## Overview

Theano is a Python library for fast numerical computation that can be run on the CPU or GPU.

It is a key foundational library for Deep Learning in Python that you can use directly to create Deep Learning models or wrapper libraries that greatly simplify the process.

In this post, you will discover the Theano Python library.

## What is Theano?

Theano is an open source project released under the BSD license and was developed by the LISA (now MILA) group at the University of Montreal, Quebec, Canada (home of Yoshua Bengio). It is named after a Greek mathematician.

At its heart, Theano is a compiler for mathematical expressions in Python. It knows how to take your structures and turn them into very efficient code that uses NumPy, efficient native libraries like BLAS and native code (C++) to run as fast as possible on CPUs or GPUs.

It uses a host of clever code optimizations to squeeze as much performance as possible from your hardware. If you are into the nitty-gritty of mathematical optimizations in code, check out this interesting list.

The actual syntax of Theano expressions is symbolic, which can be off-putting to beginners used to normal software development. Specifically, the expression is defined in the abstract sense, compiled and later actually used to make calculations.

It was specifically designed to handle the types of computation required for large neural network algorithms used in Deep Learning. It was one of the first libraries of its kind (development started in 2007) and is considered an industry standard for Deep Learning research and development.

## How to Install Theano

Theano provides extensive installation instructions for the major operating systems: Windows, OS X, and Linux. Read the Installing Theano guide for your platform.

Theano assumes a working Python 2 or Python 3 environment with SciPy. There are ways to make the installation easier, such as using Anaconda to quickly set up Python and SciPy on your machine as well as using Docker images.

With a working Python and SciPy environment, it is relatively straightforward to install Theano. from PyPI using pip, for example:

1 | pip install Theano |

At the time of writing the last official release of Theano was version 0.8 which was released 21st March 2016.

New releases may be announced and you will want to update to get any bug fixes and efficiency improvements. You can upgrade Theano using pip as follows:

1 | sudo pip install –upgrade –no-deps theano |

You may want to use the bleeding edge version of Theano checked directly out of Github.

This may be required for some wrapper libraries that make use of bleeding edge API changes. You can install Theano directly from a Github checkout as follows:

1 | pip install –upgrade –no-deps git+git://github.com/Theano/Theano.git |

You are now ready to run Theano on your CPU, which is just fine for the development of small models.

Large models may run slowly on the CPU. If you have a Nvidia GPU, you may want to look into configuring Theano to use your GPU. Read the Using the GPU guides for Linux or Mac OS X to set up Theano to use the GPU and the Using the GPU guide for how to test whether it is working.

## Simple Theano Example

In this section, we demonstrate a simple Python script that gives you a flavor of Theano.

It is taken from the Theano at a Glance guide. In this example, we define two symbolic floating point variables *a* and *b*.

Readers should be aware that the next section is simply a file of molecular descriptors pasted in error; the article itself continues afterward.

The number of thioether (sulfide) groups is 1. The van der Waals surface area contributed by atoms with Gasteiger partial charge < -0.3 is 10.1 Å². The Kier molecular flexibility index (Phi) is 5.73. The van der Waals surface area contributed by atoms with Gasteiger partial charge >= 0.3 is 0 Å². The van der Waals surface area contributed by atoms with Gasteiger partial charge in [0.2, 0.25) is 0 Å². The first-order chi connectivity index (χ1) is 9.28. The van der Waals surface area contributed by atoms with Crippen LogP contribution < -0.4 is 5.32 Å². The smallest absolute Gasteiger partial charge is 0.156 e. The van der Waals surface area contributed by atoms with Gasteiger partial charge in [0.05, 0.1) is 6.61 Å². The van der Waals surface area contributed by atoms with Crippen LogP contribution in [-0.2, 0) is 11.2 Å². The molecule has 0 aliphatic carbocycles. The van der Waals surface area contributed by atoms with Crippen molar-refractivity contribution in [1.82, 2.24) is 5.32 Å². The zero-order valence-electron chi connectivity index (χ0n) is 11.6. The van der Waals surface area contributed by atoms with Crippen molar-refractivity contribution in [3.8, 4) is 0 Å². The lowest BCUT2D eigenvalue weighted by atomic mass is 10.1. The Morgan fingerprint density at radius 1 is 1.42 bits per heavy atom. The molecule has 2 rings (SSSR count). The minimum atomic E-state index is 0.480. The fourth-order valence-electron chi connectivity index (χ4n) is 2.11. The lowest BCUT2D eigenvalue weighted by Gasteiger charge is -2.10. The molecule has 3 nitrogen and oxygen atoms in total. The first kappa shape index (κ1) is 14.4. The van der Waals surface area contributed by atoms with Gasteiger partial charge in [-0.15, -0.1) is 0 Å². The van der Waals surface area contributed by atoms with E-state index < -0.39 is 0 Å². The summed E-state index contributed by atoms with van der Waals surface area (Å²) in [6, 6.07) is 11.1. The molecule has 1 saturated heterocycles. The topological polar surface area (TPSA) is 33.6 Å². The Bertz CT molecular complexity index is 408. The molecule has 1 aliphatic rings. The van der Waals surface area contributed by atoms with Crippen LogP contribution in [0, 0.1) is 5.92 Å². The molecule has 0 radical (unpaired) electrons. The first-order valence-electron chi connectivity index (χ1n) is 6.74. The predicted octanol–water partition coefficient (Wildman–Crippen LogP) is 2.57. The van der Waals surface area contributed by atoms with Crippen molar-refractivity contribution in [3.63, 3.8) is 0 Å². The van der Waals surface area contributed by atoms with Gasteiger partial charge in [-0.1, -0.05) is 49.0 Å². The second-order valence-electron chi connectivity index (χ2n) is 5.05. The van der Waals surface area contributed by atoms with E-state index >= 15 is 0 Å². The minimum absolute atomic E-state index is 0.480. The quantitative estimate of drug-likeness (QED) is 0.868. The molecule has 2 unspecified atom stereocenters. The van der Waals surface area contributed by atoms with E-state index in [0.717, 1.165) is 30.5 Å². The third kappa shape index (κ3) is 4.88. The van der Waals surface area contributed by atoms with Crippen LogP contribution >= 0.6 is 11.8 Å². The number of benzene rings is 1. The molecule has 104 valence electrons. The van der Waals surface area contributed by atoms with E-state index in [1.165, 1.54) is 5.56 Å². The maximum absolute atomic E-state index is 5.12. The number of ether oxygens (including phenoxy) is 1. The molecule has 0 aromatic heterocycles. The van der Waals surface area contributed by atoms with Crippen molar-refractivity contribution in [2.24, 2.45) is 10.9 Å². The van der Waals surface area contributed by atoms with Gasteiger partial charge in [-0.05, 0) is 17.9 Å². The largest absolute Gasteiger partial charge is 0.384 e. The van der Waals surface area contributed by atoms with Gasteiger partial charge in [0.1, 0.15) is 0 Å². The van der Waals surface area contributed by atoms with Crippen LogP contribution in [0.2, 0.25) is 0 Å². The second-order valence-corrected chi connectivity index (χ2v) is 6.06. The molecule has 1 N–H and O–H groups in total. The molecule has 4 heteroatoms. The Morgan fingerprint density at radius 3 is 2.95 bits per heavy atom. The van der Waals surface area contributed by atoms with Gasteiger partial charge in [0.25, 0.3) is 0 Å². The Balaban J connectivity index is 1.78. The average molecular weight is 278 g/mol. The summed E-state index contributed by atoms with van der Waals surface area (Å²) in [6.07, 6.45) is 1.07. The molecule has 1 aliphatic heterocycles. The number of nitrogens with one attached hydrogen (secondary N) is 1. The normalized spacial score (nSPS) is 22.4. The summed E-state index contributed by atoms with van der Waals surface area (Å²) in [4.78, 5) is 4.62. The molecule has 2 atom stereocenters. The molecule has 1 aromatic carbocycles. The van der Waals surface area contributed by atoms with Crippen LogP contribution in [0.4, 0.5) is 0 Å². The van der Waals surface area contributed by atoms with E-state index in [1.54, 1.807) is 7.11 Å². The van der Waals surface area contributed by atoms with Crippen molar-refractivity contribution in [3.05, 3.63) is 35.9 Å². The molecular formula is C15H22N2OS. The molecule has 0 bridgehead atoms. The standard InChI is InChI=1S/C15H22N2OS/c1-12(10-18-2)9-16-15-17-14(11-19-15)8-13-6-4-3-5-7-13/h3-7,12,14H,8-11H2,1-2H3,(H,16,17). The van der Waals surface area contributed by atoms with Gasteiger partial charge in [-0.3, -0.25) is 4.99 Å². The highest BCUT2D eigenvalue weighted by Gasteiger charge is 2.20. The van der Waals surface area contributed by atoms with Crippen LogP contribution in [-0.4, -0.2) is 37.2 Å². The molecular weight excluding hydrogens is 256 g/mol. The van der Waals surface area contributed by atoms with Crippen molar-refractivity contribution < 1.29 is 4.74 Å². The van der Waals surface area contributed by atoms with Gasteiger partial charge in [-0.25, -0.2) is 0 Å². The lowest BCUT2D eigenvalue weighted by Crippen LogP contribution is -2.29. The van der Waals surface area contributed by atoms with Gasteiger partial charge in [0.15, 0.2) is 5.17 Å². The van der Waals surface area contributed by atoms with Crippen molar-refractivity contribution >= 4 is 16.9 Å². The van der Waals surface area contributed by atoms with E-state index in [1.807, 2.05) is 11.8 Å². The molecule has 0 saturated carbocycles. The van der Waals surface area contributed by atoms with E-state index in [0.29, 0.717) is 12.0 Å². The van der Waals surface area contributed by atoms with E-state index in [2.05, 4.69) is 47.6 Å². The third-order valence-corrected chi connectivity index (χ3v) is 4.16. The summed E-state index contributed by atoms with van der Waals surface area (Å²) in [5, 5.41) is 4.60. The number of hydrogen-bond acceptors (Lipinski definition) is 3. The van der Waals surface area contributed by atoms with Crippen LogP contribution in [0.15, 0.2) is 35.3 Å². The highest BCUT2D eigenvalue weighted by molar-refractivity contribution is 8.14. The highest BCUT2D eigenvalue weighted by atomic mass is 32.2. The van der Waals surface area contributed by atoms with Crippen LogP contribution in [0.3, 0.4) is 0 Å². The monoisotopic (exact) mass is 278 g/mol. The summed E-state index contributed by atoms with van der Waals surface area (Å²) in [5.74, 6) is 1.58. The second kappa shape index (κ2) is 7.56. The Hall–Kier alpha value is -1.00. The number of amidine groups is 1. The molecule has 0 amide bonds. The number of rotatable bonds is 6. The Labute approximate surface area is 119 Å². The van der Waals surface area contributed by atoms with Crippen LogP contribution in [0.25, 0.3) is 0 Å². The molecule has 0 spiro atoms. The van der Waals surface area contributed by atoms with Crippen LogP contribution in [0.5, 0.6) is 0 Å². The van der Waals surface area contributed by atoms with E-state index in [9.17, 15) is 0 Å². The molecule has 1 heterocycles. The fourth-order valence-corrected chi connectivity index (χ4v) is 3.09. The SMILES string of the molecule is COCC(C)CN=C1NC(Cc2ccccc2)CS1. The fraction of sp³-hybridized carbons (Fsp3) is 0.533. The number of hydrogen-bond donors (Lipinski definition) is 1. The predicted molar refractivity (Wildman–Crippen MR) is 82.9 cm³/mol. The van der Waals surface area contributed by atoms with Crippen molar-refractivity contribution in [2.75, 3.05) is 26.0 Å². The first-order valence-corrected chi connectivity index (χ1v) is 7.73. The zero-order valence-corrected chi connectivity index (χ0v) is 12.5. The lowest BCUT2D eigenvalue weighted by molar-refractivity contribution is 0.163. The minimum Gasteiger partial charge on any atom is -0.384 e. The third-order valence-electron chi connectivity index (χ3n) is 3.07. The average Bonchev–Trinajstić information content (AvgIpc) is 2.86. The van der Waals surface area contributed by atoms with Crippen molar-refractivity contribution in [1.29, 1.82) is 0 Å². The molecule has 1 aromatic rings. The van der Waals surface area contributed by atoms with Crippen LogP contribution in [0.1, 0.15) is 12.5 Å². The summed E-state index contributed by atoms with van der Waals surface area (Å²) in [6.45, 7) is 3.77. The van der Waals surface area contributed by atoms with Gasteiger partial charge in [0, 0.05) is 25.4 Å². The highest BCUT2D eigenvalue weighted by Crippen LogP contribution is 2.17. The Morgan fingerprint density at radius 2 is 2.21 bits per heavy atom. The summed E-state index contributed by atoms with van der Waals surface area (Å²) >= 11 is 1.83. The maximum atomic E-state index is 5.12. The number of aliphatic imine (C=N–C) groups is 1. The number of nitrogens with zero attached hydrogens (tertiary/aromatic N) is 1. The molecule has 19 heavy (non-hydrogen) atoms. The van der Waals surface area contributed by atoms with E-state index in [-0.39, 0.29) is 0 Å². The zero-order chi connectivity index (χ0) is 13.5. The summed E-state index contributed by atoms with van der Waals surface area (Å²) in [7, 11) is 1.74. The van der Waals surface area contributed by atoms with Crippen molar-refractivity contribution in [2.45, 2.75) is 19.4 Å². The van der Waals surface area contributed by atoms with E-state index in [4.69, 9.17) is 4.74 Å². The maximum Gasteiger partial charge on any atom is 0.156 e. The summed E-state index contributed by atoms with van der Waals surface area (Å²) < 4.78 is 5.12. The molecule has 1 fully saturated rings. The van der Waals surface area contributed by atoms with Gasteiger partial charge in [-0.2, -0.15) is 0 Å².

We define an expression that uses these variables *(c = a + b)*.

We then compile this symbolic expression into a function using Theano that we can use later.

Finally, we use our complied expression by plugging in some real values and performing the calculation using efficient compiled Theano code under the covers.

1 2 3 4 5 6 7 8 9 10 11 12 | import theano from theano import tensor # declare two symbolic floating-point scalars a = tensor.dscalar() b = tensor.dscalar() # create a simple expression c = a + b # convert the expression into a callable object that takes (a,b) # values as input and computes a value for c f = theano.function([a,b], c) # bind 1.5 to ‘a’, 2.5 to ‘b’, and evaluate ‘c’ assert 4.0 == f(1.5, 2.5) |

Running the example does not provide any output. The assertion that *1.5 + 2.5 = 4.0* is true.

This is a useful example as it gives you a flavor for how a symbolic expression can be defined, compiled and used. You can see how this may be scaled up to large vector and matrix operations required for deep learning.

## Extensions and Wrappers for Theano

If you are new to deep learning you do not have to use Theano directly.

In fact, you are highly encouraged to use one of many popular Python projects that make Theano a lot easier to use for deep learning.

These projects provide data structures and behaviors in Python, specifically designed to quickly and reliably create deep learning models whilst ensuring that fast and efficient models are created and executed by Theano under the covers.

The amount of Theano syntax exposed by the libraries varies.

- For example, the Lasagne library provides convenience classes for creating deep learning model but still expects you to know and make use of Theano syntax. This is good for beginners that know or are willing to learn a little Theano as well.
- Another example is Keras that hides Theano completely and provides a very simple API to work with to create Deep Learning models. It hides Theano so well, that it can in fact run as a wrapper for another popular foundation framework called TensorFlow.

I highly recommend experimenting a little with Theano directly, then selecting a wrapper library to learn and practice deep learning.

Source: *Introduction to the Python Deep Learning Library Theano – Machine Learning Mastery*